The stakes were high for one Delta State student. The church-going African-American junior has dreams to make it big. All of the trials of lessons learned in the past have shaped Scottie Willis into the singer he is today. This young man was determined to be deemed “Sunday’s Best.”
Growing up, Willis was a part of his church’s youth choir. However, “I didn’t really want to sing,” he said. His father sings and has played the piano for over three decades, so in an act of rebellion Willis rejected his musical talent. “I didn’t want to do anything like him, because I already have his name, and I look just like him,” he said. “So I wanted to be the exact opposite.”
Nevertheless, things did not go according to his plans. “One day I just woke up and started to sing,” said Willis. He also got involved with the piano four years ago and has been playing ever since.
In an effort to make something of his newly embraced singing talent, Willis auditioned for the BET network show, “Sunday’s Best” during his sophomore year in college. The show is a gospel singing competition and has been running for at least four years.
The show travels to about four cities each season in pursuit of contestants and gathers hundreds of them. That number is eventually narrowed down to 20 based on background checks, how relevant they are on social media sites, and what kind of ratings producers feel they could bring to the show, according to Willis. “If they feel like you are going to bring a lot of ratings, you’re definitely going to get on the show.”
Willis has not made the show in the past, but he got close during his first attempt and even closer during his second. The first time he was in Atlanta, Ga., and made it to the third round with the celebrity judges. They loved his voice, Willis said, but they just wanted it to mature. “At least they didn’t tell me I sucked,” the singer said. “I was perfectly fine with ‘let your voice mature.’”
The following year, he tried again in Houston, Texas. He said he skipped the normal rounds and went with the V.I.P., which means all the preliminary rounds are skipped and possible contestants just go straight to the judges. From there, only the top two were chosen from a room of about 20 contestants. “I was in the top three,” said Willis.
On March 22, Willis was set to travel to Atlanta once more to try again for the third time. In preparation, he said he was taking steps to make sure he didn’t get sick before then. He refrained from drinking alcohol and ate very few fried foods since “grease and vocal chords don’t really mix really together,” he said. He also practiced daily.
Willis said there was a list of about 25 songs to pick from for auditions, and songs not on the list were prohibited. “They give you the songs to sing, but you have a pretty good choice between traditional or contemporary songs,” he said. His song of choice was “It Is Well with My Soul.”
“It’s an old hymn,” he said. “I chose that simply because they expect younger people to sing the younger music. So I thought if I came in with a hymn, they would be like, ‘Oh, okay. You know some hymns.’”
The singer said that he just wanted “to be set apart.” He said that how he sings already makes him unique. “It’s a mixture between emotion and talent,” said Willis. “A lot of people feel like there’s a way you should sing now, like there’s a certain way you should sound based on what they hear on the radio.”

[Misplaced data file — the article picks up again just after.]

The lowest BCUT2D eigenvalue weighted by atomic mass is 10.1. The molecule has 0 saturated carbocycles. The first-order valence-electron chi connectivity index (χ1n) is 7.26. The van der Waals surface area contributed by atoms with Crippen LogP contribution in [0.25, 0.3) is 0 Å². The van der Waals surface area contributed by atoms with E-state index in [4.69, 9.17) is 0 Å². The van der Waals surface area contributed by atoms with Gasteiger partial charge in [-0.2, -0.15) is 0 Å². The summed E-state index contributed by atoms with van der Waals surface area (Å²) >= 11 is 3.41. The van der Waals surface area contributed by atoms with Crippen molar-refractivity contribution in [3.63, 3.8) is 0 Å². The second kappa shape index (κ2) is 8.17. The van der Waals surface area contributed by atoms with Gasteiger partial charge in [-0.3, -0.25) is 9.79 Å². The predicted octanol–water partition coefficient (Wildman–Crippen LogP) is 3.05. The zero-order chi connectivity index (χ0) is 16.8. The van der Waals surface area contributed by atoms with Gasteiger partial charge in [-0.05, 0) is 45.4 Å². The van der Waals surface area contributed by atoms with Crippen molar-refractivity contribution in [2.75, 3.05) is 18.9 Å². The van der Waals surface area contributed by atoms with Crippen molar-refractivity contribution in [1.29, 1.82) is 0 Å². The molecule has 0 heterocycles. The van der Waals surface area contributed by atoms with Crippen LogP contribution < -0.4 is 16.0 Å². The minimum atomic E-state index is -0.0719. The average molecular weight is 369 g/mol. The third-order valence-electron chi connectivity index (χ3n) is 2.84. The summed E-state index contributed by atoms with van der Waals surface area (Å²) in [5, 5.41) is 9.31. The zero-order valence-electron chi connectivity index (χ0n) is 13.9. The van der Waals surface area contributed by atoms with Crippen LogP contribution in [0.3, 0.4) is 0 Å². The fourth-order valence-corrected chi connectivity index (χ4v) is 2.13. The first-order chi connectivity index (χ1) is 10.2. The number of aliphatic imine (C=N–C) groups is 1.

He is unimpressed with following the trend. “A lot of people do too many runs or too much of this or too much of that, but if you just sing, just sing,” he said.
Willis has experience being on the judging side of singing competitions also. He has judged many of them at his junior college, Hinds Community College, including: Hinds Idol and Hind’s version of “Sunday’s Best.” “I like to hear people sing,” he said. “I usually don’t tell them too much.” He wants aspiring singers to have their own sound. “Be you, and don’t mimic,” he said.
He was excited about being judged himself and was hopeful that everything would work out. “I hope to get on the show,” he said. “It would be nice publicity for Delta State and myself.”
Ultimately, Willis did not make it to the end this time around, but he got feedback from the judges. “During the first round I was actually told by the judges that I had a very unique tone, unlike any they had heard that day, and that is what ultimately carried me into the next round,” the soul singer stated.
Although, he did not progress as far as he wanted to, he did not let it discourage him. “I learned that ‘no’ doesn’t always mean ‘never,’ but it sometimes means ‘just not right now,’” he said. “I’m a firm believer that everything happens for a reason, and maybe I was never meant to be ‘Sunday’s Best,’ but I know in my heart I was given this gift to share with God’s people. So no matter the platform I’m on, whether it’s local or national, that’s what I will do,” he said.
In the near future, Willis may audition for more TV shows. “I’m definitely going to continue writing and self-producing my music,” he said. “In fact I plan to release my third mixtape, entitled ‘My Thoughts,’ in Jackson on June 1 of this year.”
More of his plans include graduating from DSU with a degree in social science education next spring. Musically, he is in the developmental stages of putting on a live recording in Central Mississippi. He said that it will feature original songs, guest soloists from all over the country, as well as a self-assembled mass choir. “It is tentatively scheduled for December of 2016, so mark your calendars,” Willis said.
Willis advised future participants. “Do everything in your power to achieve any goal you set, so at the end of the day you can say you gave it your all,” he said
Willis encourages all those interested to visit his website, www.scottiewillismusic.com, and his music is available on Youtube at www.youtube.com/user/2010willis.